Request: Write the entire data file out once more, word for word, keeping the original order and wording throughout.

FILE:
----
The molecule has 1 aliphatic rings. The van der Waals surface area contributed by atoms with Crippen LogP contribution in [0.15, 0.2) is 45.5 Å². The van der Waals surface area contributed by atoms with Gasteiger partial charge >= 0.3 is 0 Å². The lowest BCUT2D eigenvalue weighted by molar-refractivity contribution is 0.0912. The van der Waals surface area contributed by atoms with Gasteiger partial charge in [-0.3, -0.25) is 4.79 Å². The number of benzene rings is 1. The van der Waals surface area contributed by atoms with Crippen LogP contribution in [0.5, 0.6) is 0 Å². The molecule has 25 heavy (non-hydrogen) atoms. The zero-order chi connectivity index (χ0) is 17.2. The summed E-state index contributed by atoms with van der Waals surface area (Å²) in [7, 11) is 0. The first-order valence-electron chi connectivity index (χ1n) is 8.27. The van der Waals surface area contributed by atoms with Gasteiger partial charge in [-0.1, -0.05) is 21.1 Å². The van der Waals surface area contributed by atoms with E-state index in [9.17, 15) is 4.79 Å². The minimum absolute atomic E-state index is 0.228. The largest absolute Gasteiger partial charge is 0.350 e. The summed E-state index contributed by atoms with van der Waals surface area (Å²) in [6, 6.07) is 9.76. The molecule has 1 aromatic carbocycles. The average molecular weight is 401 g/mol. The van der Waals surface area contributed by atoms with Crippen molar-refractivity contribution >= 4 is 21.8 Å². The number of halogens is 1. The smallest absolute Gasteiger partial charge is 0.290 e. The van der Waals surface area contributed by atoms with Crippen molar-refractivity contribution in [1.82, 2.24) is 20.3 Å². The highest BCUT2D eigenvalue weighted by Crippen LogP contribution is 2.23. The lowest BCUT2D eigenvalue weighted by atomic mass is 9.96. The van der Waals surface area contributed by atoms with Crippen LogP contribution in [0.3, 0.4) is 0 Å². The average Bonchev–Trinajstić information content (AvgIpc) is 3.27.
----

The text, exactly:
The molecule has 1 aliphatic rings. The van der Waals surface area contributed by atoms with Crippen LogP contribution in [0.15, 0.2) is 45.5 Å². The van der Waals surface area contributed by atoms with Gasteiger partial charge >= 0.3 is 0 Å². The lowest BCUT2D eigenvalue weighted by molar-refractivity contribution is 0.0912. The van der Waals surface area contributed by atoms with Gasteiger partial charge in [-0.3, -0.25) is 4.79 Å². The number of benzene rings is 1. The van der Waals surface area contributed by atoms with Crippen LogP contribution in [0.5, 0.6) is 0 Å². The molecule has 25 heavy (non-hydrogen) atoms. The zero-order chi connectivity index (χ0) is 17.2. The summed E-state index contributed by atoms with van der Waals surface area (Å²) in [7, 11) is 0. The first-order valence-electron chi connectivity index (χ1n) is 8.27. The van der Waals surface area contributed by atoms with Gasteiger partial charge in [-0.1, -0.05) is 21.1 Å². The van der Waals surface area contributed by atoms with E-state index in [9.17, 15) is 4.79 Å². The minimum absolute atomic E-state index is 0.228. The largest absolute Gasteiger partial charge is 0.350 e. The summed E-state index contributed by atoms with van der Waals surface area (Å²) in [6, 6.07) is 9.76. The molecule has 1 aromatic carbocycles. The average molecular weight is 401 g/mol. The van der Waals surface area contributed by atoms with Crippen molar-refractivity contribution >= 4 is 21.8 Å². The number of halogens is 1. The smallest absolute Gasteiger partial charge is 0.290 e. The van der Waals surface area contributed by atoms with Crippen molar-refractivity contribution in [1.82, 2.24) is 20.3 Å². The highest BCUT2D eigenvalue weighted by Crippen LogP contribution is 2.23. The lowest BCUT2D eigenvalue weighted by atomic mass is 9.96. The van der Waals surface area contributed by atoms with Crippen LogP contribution in [0.3, 0.4) is 0 Å². The average Bonchev–Trinajstić information content (AvgIpc) is 3.27.